But zombie movies and stories have always been different. Other than the original 1963 film, The Haunting, no movie has ever scared the piss out of me that wasn't a zombie movie. And the grand pappy of them all is still 1968’s Night of the Living Dead (aside - fuck the remakes of both Haunting and NOTLD, they suck). As far as books go, Pet Sematary remains the only King book that scared me to shivering. I actually stopped reading it halfway through and vowed not to read another word (a resolve that I obviously broke).

Now, yes, you can always argue in favor of the disturbing social statement made by Romero, adding real-life horror to the mix of movie-horror. But it’s more than that. There is something fundamentally disturbing about zombie stories. Even when they’re stupid-silly (and, let’s face it, the vast majority of them are) they have a disquieting scene or two that just triggers my creep meter. Hell, just playing Resident Evil freaked me out to the point where I had to pause and walk away more than once.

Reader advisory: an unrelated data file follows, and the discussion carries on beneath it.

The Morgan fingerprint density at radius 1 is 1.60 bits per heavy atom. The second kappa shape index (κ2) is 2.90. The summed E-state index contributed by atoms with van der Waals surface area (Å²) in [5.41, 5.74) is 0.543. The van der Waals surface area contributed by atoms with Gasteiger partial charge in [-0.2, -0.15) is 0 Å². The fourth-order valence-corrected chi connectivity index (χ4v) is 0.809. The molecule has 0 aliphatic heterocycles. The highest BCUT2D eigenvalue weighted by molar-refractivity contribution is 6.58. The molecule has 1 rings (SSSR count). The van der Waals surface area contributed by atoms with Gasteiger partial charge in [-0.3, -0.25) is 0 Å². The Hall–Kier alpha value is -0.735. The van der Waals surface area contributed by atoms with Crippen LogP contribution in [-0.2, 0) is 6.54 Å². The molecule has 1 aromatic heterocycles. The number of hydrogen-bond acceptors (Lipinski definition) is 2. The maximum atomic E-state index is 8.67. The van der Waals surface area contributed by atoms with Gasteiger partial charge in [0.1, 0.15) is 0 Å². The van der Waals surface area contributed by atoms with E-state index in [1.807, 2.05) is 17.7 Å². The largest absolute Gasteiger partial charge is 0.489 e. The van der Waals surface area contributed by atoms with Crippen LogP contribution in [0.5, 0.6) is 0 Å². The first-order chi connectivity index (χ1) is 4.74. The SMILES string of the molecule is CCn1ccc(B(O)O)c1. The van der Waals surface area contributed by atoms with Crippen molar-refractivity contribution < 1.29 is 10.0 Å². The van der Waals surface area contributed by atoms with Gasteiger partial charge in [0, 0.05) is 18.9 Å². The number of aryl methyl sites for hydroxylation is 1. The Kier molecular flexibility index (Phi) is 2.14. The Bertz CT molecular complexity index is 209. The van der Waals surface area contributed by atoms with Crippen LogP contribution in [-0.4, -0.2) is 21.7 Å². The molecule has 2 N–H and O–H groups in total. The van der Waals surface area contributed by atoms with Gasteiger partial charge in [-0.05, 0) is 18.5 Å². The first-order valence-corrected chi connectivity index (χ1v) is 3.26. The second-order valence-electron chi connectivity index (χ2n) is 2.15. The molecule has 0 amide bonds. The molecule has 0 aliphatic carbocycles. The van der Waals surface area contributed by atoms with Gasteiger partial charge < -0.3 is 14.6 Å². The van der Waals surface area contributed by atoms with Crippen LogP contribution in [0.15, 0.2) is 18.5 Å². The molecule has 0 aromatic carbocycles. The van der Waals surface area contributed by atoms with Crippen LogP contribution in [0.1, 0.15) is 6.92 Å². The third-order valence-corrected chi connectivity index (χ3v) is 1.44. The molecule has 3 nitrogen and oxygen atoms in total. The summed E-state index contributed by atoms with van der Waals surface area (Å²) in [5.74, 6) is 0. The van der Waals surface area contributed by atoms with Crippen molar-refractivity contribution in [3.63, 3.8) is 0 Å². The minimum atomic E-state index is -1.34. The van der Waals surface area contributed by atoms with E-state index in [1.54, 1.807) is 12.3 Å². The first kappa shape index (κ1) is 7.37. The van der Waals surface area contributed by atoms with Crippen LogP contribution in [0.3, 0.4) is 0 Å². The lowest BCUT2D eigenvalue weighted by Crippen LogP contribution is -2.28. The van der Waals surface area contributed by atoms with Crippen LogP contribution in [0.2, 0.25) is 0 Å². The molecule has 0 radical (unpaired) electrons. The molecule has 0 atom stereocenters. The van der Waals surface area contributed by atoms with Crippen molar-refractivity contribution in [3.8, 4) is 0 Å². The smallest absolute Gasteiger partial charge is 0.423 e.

Why? Do they set off some deeply buried human taboo reflex against cannibalism? Is it the violation factor? They aren’t merely going to kill you, they’re going to infect you and thus make you drink from the ultimate bowl of Kool-Aid. Brainwashing is for pussies as far as these monsters are concerned. Is it because we all fear losing the few ticks of intellect we are allotted? Eternal life with eternal knowledge equals sexy vampire juju, but undead sacks of flesh behaving like rabid animals is just jeepy creepy. Maybe there is some human instinct to by appalled by such a display of reverse evolution. Some ancient kick in the head that forces us to live in fear of losing that which keeps us reared up on two legs and able to conjugate verbs.

Maybe I'm just over-thinking an irrational fear, or maybe it’s a combination of all these things.